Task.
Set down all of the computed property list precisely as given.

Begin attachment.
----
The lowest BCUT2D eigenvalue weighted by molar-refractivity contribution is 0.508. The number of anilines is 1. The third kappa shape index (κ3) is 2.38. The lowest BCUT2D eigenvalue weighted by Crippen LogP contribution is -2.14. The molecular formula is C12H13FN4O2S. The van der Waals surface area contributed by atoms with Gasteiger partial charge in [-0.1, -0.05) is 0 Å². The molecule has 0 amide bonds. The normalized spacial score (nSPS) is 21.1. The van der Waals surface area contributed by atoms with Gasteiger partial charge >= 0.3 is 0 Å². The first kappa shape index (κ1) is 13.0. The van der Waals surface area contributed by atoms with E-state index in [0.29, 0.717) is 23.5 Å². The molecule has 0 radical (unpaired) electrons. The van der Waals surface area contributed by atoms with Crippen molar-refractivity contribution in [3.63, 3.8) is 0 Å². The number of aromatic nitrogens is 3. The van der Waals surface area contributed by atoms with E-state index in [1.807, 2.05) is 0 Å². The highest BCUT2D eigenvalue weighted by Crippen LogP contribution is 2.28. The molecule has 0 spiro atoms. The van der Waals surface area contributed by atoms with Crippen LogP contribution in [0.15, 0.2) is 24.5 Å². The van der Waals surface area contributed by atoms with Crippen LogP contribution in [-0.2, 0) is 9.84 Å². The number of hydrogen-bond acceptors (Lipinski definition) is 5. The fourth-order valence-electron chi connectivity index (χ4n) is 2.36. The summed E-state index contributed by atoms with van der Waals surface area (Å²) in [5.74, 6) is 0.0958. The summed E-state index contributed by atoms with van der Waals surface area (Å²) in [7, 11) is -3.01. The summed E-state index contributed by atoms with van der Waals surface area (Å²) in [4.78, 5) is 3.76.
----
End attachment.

The lowest BCUT2D eigenvalue weighted by molar-refractivity contribution is 0.508. The number of anilines is 1. The third kappa shape index (κ3) is 2.38. The lowest BCUT2D eigenvalue weighted by Crippen LogP contribution is -2.14. The molecular formula is C12H13FN4O2S. The van der Waals surface area contributed by atoms with Gasteiger partial charge in [-0.1, -0.05) is 0 Å². The molecule has 0 amide bonds. The normalized spacial score (nSPS) is 21.1. The van der Waals surface area contributed by atoms with Gasteiger partial charge >= 0.3 is 0 Å². The first kappa shape index (κ1) is 13.0. The van der Waals surface area contributed by atoms with E-state index in [0.29, 0.717) is 23.5 Å². The molecule has 0 radical (unpaired) electrons. The van der Waals surface area contributed by atoms with Crippen molar-refractivity contribution in [3.63, 3.8) is 0 Å². The number of aromatic nitrogens is 3. The van der Waals surface area contributed by atoms with E-state index in [1.807, 2.05) is 0 Å². The highest BCUT2D eigenvalue weighted by Crippen LogP contribution is 2.28. The molecule has 0 spiro atoms. The van der Waals surface area contributed by atoms with Crippen LogP contribution in [0.15, 0.2) is 24.5 Å². The van der Waals surface area contributed by atoms with Crippen LogP contribution in [-0.2, 0) is 9.84 Å². The number of hydrogen-bond acceptors (Lipinski definition) is 5. The fourth-order valence-electron chi connectivity index (χ4n) is 2.36. The summed E-state index contributed by atoms with van der Waals surface area (Å²) in [5.74, 6) is 0.0958. The summed E-state index contributed by atoms with van der Waals surface area (Å²) in [7, 11) is -3.01. The summed E-state index contributed by atoms with van der Waals surface area (Å²) in [4.78, 5) is 3.76.